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Britain’s betrayal of Ukraine’s refugees

A Ukrainian child refugee in Slovakia. Christopher Furlong/Getty

Britain’s shocking treatment of Ukrainian refugees has so far combined “foot-dragging, hard-heartedness, ineptitude and dishonesty”, says The Economist. As soon as the invasion began, the supposedly “stodgy, bureaucratic” EU said “all Ukrainians could enter without visas”. Ukrainians who turn up in Calais heading for “Global Britain” have been told to make their way to Paris, Brussels, or Lille to fill in a mountain of paperwork. It is not the first time that Britain has cold-shouldered desperate people while promising to help them. Last year Home Secretary Priti Patel vowed not to abandon Afghans “living in terror” under the Taliban. Her promised visa scheme has been a shambles. It is sadly typical of our “fundamentally unserious government” that while our neighbours offer shelter from war, we appear to be the only country following a “paperwork-first” policy.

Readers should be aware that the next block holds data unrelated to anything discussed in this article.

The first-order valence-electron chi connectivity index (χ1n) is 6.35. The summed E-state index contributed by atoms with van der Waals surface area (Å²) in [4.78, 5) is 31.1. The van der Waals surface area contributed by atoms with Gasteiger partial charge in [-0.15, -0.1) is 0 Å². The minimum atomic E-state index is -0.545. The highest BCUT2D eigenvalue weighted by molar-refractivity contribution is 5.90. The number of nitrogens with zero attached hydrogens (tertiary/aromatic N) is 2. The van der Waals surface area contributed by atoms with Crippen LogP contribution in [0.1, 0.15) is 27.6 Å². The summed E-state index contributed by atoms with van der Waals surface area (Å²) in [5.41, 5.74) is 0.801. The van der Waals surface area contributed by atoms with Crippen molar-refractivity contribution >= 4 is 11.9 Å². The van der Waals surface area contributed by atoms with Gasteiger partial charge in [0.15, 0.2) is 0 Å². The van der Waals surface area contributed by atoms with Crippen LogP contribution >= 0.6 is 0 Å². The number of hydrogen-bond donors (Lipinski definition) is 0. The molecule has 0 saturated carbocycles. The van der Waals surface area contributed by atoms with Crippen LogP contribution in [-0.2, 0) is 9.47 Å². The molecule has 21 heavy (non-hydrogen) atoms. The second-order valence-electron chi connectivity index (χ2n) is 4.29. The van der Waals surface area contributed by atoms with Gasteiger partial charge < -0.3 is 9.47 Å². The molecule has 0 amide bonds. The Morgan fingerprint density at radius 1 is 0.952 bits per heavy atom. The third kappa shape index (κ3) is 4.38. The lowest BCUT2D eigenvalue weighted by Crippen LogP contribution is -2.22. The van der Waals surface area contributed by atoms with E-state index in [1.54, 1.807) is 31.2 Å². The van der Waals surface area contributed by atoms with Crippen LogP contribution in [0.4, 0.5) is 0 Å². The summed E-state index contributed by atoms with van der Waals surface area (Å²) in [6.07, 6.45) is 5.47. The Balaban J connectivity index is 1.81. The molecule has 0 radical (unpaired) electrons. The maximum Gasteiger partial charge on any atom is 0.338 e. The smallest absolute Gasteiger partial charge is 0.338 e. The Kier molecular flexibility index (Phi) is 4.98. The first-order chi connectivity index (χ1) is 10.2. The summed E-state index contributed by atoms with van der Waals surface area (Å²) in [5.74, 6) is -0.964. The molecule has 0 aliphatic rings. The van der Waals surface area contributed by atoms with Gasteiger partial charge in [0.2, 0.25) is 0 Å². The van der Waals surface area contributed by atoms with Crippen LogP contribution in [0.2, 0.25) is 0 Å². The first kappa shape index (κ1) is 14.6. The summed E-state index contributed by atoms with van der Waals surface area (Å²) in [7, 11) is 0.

“It is easier for a camel to go through the eye of a needle than for a Ukrainian refugee to enter the kingdom of Britain,” says David Aaronovitch in The Times. As of yesterday morning, 760 Ukrainians had been admitted to Britain. Ireland, with a 12th of our population, had taken 2,500. But this is nothing to do with British bureaucratic incompetence – we had no trouble “smoothly ramping up the supply of lethal equipment” to Ukraine. It is about our shameful lack of will. “Weapons we will (quite rightly) send. People we will not take.” It isn’t just the Tory government: since the First World War we have been a “keep them out” nation. People proudly remember the 10,000 Jewish children that came over from Germany as part of the Kindertransport in the 1930s. But why weren’t their parents with them? “Because the scheme was only for the under-17s”. Adults had to make separate applications, which were “usually refused”. Around half those children never saw their parents again. Once more, “parochial terror, not fantastic generosity”, is our model. “We have done as little as we could, as late as we could get away with,” and we ought to be ashamed.